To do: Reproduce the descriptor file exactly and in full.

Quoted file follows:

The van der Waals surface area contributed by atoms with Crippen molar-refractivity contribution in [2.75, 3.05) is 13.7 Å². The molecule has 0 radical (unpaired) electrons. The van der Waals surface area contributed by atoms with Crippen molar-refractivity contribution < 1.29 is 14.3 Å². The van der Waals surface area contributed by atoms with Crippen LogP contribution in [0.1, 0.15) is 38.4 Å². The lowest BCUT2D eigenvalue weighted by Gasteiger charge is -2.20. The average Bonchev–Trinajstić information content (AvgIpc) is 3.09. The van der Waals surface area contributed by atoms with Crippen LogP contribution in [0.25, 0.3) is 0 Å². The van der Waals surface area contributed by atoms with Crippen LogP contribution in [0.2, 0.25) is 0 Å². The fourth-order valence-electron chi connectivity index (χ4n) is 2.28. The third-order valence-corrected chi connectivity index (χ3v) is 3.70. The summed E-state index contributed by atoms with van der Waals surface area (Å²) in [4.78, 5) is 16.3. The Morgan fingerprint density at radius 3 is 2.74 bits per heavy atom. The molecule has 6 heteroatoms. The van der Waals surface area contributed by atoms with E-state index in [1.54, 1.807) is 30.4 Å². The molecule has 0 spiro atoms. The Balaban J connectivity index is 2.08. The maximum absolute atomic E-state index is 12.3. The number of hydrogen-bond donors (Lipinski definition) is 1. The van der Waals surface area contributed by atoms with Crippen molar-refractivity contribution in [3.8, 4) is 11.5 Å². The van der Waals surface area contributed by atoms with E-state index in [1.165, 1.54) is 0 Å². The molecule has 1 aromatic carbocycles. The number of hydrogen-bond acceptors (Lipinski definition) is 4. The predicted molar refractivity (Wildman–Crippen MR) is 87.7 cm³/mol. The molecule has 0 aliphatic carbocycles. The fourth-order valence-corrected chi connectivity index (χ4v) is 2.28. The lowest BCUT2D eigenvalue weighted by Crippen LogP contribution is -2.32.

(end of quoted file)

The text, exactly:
The van der Waals surface area contributed by atoms with Crippen molar-refractivity contribution in [2.75, 3.05) is 13.7 Å². The molecule has 0 radical (unpaired) electrons. The van der Waals surface area contributed by atoms with Crippen molar-refractivity contribution < 1.29 is 14.3 Å². The van der Waals surface area contributed by atoms with Crippen LogP contribution in [0.1, 0.15) is 38.4 Å². The lowest BCUT2D eigenvalue weighted by Gasteiger charge is -2.20. The average Bonchev–Trinajstić information content (AvgIpc) is 3.09. The van der Waals surface area contributed by atoms with Crippen LogP contribution in [0.25, 0.3) is 0 Å². The van der Waals surface area contributed by atoms with Crippen LogP contribution in [0.2, 0.25) is 0 Å². The fourth-order valence-electron chi connectivity index (χ4n) is 2.28. The third-order valence-corrected chi connectivity index (χ3v) is 3.70. The summed E-state index contributed by atoms with van der Waals surface area (Å²) in [4.78, 5) is 16.3. The Morgan fingerprint density at radius 3 is 2.74 bits per heavy atom. The molecule has 6 heteroatoms. The van der Waals surface area contributed by atoms with E-state index in [1.54, 1.807) is 30.4 Å². The molecule has 0 spiro atoms. The Balaban J connectivity index is 2.08. The maximum absolute atomic E-state index is 12.3. The number of hydrogen-bond donors (Lipinski definition) is 1. The van der Waals surface area contributed by atoms with Crippen molar-refractivity contribution in [3.8, 4) is 11.5 Å². The van der Waals surface area contributed by atoms with E-state index in [1.165, 1.54) is 0 Å². The molecule has 1 aromatic carbocycles. The number of hydrogen-bond acceptors (Lipinski definition) is 4. The predicted molar refractivity (Wildman–Crippen MR) is 87.7 cm³/mol. The molecule has 0 aliphatic carbocycles. The fourth-order valence-corrected chi connectivity index (χ4v) is 2.28. The lowest BCUT2D eigenvalue weighted by Crippen LogP contribution is -2.32.